June 7, 2006 -- ORLANDO - The Knicks' soap opera officially hit Orlando last night as Isiah Thomas finally broke his silence since reports surfaced that owner James Dolan is seeking a divorce from Larry Brown.
And the Knicks president did absolutely nothing yesterday to quash those reports.
Intercepted as he walked toward the Milkhouse Arena inside the Disney Wide World of Sports, coach-in-waiting Thomas spoke for about 30 seconds to greet four Knicks beat writers and a Post photographer. And it was the most telling 30 seconds since the Brown Watch began more than three weeks ago.
There wasn't the slightest hint of a vote of confidence.
"It's the same as we said before," Thomas said. "We won't comment on any of the reports that are out there. We're just here to make sure we do our work draft-wise and try to have another successful draft."
Then, when asked directly if his April 20 edict that Brown will be back still holds true, Thomas smiled sheepishly, shrugged slightly, waved and said, "See you guys later."
Yes, it is later for the lame-duck Brown.
Isiah was whisked away by VP of publicity Jonathan Supranowitz, who was on hand to shield Thomas from the media. Oh yes, the Knicks' soap opera officially hit Orlando.
Thomas' remarks to reporters were more than he said to Brown all of yesterday, as the two did not cross each other's paths or speak.
After giving three roadside interviews last week near the Westchester practice facility, Brown appears to be under a gag order in Orlando. The organization wasn't pleased Brown spoke at all last week.
"I know you have a job, but I'm not allowed. I don't have anything to say," Brown said upon arriving.
When asked if he's ready to confront Isiah, the suntanned Brown said, "No. It's not my place."
Brown showed up one hour before last night's start of the four-day pre-draft camp, while Thomas arrived 15 minutes late.
After the workouts, Brown, before dodging into his rental car, said, "C'mon guys. It's not the time. I feel bad I can't talk to you. I apologize."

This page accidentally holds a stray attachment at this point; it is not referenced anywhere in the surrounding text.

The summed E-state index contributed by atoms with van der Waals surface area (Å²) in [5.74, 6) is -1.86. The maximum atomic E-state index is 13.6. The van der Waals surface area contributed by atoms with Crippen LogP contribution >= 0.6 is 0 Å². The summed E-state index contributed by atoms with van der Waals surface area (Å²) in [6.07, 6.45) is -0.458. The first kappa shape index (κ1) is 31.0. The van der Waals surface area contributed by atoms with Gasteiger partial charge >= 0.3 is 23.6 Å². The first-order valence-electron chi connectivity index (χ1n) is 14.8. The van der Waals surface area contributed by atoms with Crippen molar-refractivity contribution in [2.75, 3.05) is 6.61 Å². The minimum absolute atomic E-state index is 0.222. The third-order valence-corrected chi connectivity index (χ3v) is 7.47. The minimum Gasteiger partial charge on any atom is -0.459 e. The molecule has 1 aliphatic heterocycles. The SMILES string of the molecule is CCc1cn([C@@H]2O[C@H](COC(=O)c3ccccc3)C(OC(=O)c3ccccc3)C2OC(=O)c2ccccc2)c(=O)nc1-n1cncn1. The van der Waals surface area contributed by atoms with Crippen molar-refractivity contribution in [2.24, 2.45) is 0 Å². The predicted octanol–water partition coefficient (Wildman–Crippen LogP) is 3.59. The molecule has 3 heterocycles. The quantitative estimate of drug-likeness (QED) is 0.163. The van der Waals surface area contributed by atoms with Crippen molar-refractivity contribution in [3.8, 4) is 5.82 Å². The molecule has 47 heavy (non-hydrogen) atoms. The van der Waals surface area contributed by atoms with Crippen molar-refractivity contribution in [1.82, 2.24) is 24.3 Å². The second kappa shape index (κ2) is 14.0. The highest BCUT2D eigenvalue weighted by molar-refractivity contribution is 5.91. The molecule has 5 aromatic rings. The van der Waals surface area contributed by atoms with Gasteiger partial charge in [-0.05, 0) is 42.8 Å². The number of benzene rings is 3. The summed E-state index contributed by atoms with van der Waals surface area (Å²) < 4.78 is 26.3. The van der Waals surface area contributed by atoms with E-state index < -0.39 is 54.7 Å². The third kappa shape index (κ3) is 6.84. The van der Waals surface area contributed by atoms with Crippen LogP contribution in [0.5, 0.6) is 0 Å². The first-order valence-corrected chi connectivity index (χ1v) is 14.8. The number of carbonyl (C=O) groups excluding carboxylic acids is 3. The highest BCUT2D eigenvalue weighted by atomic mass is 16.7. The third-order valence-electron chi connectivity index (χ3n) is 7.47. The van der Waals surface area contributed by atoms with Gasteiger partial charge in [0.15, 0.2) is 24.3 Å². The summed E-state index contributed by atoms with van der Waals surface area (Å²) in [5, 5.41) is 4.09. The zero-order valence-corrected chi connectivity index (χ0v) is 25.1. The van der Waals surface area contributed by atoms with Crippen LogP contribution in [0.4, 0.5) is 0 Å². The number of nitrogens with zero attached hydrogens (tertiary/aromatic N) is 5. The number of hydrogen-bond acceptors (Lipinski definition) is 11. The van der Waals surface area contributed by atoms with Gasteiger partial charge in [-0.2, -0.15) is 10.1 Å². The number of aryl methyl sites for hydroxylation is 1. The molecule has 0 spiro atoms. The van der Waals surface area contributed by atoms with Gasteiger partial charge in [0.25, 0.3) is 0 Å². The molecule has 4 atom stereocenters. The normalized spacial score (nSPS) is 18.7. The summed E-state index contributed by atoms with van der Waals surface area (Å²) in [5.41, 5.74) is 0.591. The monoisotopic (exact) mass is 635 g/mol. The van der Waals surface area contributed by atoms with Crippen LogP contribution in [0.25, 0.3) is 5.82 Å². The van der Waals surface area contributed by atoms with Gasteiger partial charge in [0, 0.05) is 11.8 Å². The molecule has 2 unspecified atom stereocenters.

Minutes after Brown sped off, Thomas arrived in the parking lot and huddled for several minutes with Wolves personnel director Jim Stack, Isiah's assistant with the Pacers who is expected to be a Knicks assistant candidate once Isiah takes the helm.
Brown and Thomas were the two best-dressed people at the workouts. Brown wore a white golf shirt and pinstriped black slacks. Thomas wore a pinstriped cream dress shirt and brown-colored slacks.
During the 90-minute drill session in which 60 draft candidates participated, Brown sat courtside with his former boss, Indiana president Donnie Walsh. Halfway through, Brown took a seat and chatted with Pacers coach Rick Carlisle. Meanwhile, Thomas was far away, up in the fourth-from-last row of the bleachers, sitting alongside Knicks scout Gerald Madkins.
Brown did not appear to come into contact with any of the 10 Knicks scouts on hand. Brown drove to the complex alone. After the session, Brown was swarmed by well-wishers, including longtime friend Doug Moe, a Nuggets assistant, who playfully hugged Brown and dragged him away with the reporters in tow.
After his conference with Brown, Walsh said, "I know nothing. I'm not talking about that (stuff)."
Brown knew it would be painfully awkward, but he was ordered to Orlando, along with assistant Herb Williams, by Knicks brass. Brown's assistants he brought in from Detroit - Phil Ford, Dave Hanners and Brendan O'Connor - were not invited. There are indications Brown could go home after today's games. Brown has said Thomas hasn't addressed the topic of his future. They've only talked about workouts. Now it's unclear if they're talking at all.
As team GMs, scouts and coaches entered the facility, they all noticed the gaggle of Knicks writers staked out in front and were amused at the circus, but some admitted they were following every detail through newspaper accounts. The Knicks have become not only the laughingstock of the regular season, but the off-season, too, because of their disgraceful treatment of Brown.
Warriors GM Chris Mullin said he had no plans to ask permission to speak with Brown. Brown is close to the Warriors owner, Chris Cohan, his Hamptons neighbor.